Germany would like to thank Kenya for the very fitting theme of the open debate on Women, Peace and Security (WPS) this year: “Investing in Women in Peacekeeping and Peacebuilding”. It is a politically promising and sound approach to invest in women in peacekeeping and in peacebuilding. This was first laid out in Resolution 1325 and affirmed in various aspects in all follow-up resolutions on the theme, which together form the WPS agenda. To include women in peacekeeping and peacebuilding has simply proven to yield better results - such as more durable peace agreements, for example. In order to bring about the desired inclusion of women in peacekeeping and in peacebuilding, investments of all kinds and on many levels are necessary.
Germany invested politically into the WPS agenda when we strongly advocated for mainstreaming it in the Council’s work, including in the mandates of peace operations, during our tenure on the Council from 2019-2020. We also sought to advance a participative, human rights-based and survivor-centred approach regarding conflict-related sexual violence, notably by putting forward Security Council Resolution 2467.
Germany also continuously invests in women in peacekeeping and in peacebuilding at home. Numerous measures aim at achieving a better female representation in these fields nationally. Germany is committed to meet the targets from the Uniformed Gender Parity Strategy. In order to understand persisting barriers for women in peace operations, the German Armed Forces have undertaken a barrier assessment. Germany encourages other UN member states to also undertake a barrier assessment to gain a deeper understanding of hurdles and opportunities for women in peacekeeping.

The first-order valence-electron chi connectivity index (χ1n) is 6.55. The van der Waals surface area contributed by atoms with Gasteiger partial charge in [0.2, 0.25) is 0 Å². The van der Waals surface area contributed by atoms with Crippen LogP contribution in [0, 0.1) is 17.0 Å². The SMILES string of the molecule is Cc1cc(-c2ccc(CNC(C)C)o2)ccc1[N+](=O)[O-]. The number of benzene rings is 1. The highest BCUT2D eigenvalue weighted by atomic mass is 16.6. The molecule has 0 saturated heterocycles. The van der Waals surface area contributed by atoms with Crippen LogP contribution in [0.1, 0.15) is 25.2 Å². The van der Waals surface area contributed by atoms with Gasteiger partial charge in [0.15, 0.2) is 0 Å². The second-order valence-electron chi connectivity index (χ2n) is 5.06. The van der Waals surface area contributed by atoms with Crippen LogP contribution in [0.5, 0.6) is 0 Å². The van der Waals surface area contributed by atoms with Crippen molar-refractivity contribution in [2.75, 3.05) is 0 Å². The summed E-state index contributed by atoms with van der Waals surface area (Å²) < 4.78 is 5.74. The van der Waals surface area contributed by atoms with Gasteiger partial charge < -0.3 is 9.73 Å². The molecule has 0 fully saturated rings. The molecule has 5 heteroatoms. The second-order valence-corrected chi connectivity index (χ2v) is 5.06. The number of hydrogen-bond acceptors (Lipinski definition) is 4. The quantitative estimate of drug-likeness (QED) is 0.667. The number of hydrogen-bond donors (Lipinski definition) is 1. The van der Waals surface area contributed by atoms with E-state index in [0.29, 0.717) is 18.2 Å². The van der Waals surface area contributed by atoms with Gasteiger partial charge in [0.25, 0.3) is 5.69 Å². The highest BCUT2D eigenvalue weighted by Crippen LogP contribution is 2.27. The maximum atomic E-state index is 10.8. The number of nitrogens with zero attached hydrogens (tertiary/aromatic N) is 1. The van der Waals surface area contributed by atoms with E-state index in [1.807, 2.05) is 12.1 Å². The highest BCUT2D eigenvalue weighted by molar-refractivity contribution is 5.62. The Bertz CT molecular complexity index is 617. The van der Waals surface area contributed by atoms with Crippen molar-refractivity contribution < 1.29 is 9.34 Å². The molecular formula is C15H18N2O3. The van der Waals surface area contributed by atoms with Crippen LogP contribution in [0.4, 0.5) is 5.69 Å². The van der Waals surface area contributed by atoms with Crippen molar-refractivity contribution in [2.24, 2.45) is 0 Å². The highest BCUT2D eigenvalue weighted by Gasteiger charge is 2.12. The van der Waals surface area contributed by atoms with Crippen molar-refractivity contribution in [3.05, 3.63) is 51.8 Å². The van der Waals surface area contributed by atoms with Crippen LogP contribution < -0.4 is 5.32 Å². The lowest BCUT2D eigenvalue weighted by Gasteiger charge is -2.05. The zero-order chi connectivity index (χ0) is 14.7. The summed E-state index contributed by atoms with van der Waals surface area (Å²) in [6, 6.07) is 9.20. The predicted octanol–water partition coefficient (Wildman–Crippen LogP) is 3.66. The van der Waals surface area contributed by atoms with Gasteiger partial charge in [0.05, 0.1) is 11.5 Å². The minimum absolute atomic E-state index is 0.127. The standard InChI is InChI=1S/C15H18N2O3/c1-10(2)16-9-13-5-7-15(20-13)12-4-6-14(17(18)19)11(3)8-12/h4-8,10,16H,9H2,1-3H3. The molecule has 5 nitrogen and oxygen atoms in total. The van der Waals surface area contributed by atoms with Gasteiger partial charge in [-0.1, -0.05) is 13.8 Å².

Today, however, we wish to focus on the ways in which Germany invests in women in peacekeeping and in peacebuilding internationally, and on where we believe international investment is necessary.
First, we support women peace builders in the field, as well as women human rights defenders and women-led organisations. In collaboration with UN Women, Germany remains a fervent supporter of the African Women Leaders Network, which it has backed from its very beginning in 2018. The African Women Leaders Network offers the potential to contribute to women's full inclusion into Africa's transformation in the multilateral, regional and national arena. Germany also supports the women’s network UNIDAS created in 2019 under the patronage of Foreign Minister Maas, which connects civil society gender activists from Latin America, the Caribbean and Germany as well as numerous other initiatives.
Second, a crucial need is the financial support of initiatives and measures aimed at implementing the WPS agenda. The Women’s Peace and Humanitarian Fund (WPHF) is a unique instrument to strengthen women’s organizations and female leadership through concrete projects. Germany has supported the Fund with more than 11.6 million Euros since 2019. In addition, this year, we have just pledged 3million euros to a special WPHF rapid response window dedicated to supporting Afghan women peace builders and women human rights defenders. We encourage other member-states to pledge their support to the rapid response window and the Fund more broadly.